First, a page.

Let’s face it: a home or workplace without plants is lifeless, both figuratively and almost literally. We live in an age where a lot of our time is now spent indoors, with our eyes glued to a screen. For adults, it is becoming increasingly common to spend between 8 and 10 hours a day viewing some form of technology, whether it be our computer screen, our phone, or the T.V. Needless to say, though this may be a requirement for many of us to complete our work or engage in forms of socialization or entertainment, studies continue to reveal the unquestionable benefits of being outdoors amongst nature and disengaging from technological input.

For many of us, however, this is easier said than done. Though workplace environments are beginning to change (Have you checked out Google headquarters?) as a more liberated and open atmosphere is ushered in, most businesses—especially in the corporate world—still maintain an environment that is often cold and enclosed. Moreover, many individuals in the workforce only have a short window of time after work to enjoy any leisurely outside activities, that is, if they are not having to rush home to prepare dinner or take care of their children.

Not surprisingly, the solution has become to rather bring the outdoors in, a trend that is being spearheaded by Millennials whose love of plants, indoor gardens, and jungle-like atmospheres is setting the pace for transforming indoor spaces.

Here are some of the health benefits of having plants indoors:


Many of our common household goods, including cleaning products, air fresheners, and a variety of others, release toxicities into the air upon use. Additionally, use of forced air in homes and businesses has contributed to “air-conditioning sickness,” a set of symptoms that is often alleviated when a person spends time in fresh air. The NASA Clean Air Study conducted in 1989 suggested that several indoor plants naturally remove toxins from indoor environments. Toxins such as benzene, formaldehyde, and trichloroethylene (a compound often found in industrial solvents), were discovered to be safely and effectively removed from the air by certain plants, while greater amounts of oxygen were released as harmful levels of carbon dioxide were assimilated and transformed.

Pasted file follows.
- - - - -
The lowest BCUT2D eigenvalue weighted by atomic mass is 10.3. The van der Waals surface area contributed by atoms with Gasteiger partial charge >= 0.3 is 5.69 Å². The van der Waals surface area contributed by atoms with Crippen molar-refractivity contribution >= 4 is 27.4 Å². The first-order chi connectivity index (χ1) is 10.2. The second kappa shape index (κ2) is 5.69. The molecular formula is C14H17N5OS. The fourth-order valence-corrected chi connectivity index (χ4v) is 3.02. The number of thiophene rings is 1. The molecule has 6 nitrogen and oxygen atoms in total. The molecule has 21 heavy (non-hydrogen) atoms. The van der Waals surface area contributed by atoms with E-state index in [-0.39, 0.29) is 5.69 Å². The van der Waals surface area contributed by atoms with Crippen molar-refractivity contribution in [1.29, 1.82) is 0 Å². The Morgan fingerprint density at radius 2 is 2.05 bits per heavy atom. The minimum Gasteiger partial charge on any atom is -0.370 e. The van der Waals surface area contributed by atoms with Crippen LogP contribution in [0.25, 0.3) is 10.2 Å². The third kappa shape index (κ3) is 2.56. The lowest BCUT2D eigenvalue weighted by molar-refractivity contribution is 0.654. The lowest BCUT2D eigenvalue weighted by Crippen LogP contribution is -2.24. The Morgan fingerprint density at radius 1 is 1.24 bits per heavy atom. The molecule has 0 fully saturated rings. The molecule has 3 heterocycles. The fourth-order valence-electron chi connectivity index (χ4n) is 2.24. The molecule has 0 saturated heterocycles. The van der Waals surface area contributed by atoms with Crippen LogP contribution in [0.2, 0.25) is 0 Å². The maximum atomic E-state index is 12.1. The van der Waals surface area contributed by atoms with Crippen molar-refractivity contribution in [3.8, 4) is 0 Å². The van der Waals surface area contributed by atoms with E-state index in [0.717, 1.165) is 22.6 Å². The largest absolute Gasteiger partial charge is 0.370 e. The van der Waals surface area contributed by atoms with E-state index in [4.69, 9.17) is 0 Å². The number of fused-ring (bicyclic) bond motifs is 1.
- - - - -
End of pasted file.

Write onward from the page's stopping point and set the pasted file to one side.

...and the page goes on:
While psychological research claiming the various effects of colors upon human beings has become something of an anecdotal legend that often dismisses individual tastes and societal influences, there is no denying that colors do affect us in different ways. The color green, unsurprisingly associated with nature, has been found to have a calming, healing effect on those who view it. Having plants in the home or in the workplace can not only alleviate higher stress levels, they can also help regulate mood, putting you in a happier, brighter disposition.


Much in the way that viewing the color green can put you in a better mood, seeing plants in your immediate environment has been shown to increase your ability to generate new ideas and concepts, and navigate more efficiently through problems. Texas A&M University conducted an 8-month study that placed participants in three different workplace environments (a. plant and flowers, b. abstract sculptures, and c. no embellishments) and asked them to complete a series of problem-solving tasks. The study concluded that an environment filled with plants and flowers was more likely to produce inventive and novel ways of thinking, with men producing up to 15% more ideas, and women producing up to 15% more creative solutions.


Many of us are aware of the healing benefits of using certain plants on or within our bodies (Aloe Vera so easily comes to mind); however, indoor plants do not always need to be turned into salves or herbal supplements in order to produce a healing effect. Kansas State University conducted a study to measure the assumed benefits of plants for those recovering from surgery, finding that patients whose rooms were enlivened by plants saw a positive increase in physiologic healing. These patients were found to have lower levels of blood pressure, with less pain, anxiety, and fatigue. The patients were also found to rate their rooms as more positive and their caretakers as efficient and satisfactory.

It is theorized that viewing houseplants allows us to consider not just nature itself, but the valleys, the mountains, and the rivers and lakes at large, making us feel less boxed in by our structural environment. The closed-in feeling we can unknowingly associate with our home or our workplace can easily be alleviated by the incorporation of a few houseplants. And even if you start off small and work your way up to the larger specimens, just remember that even one houseplant can make a significant impact on your well-being.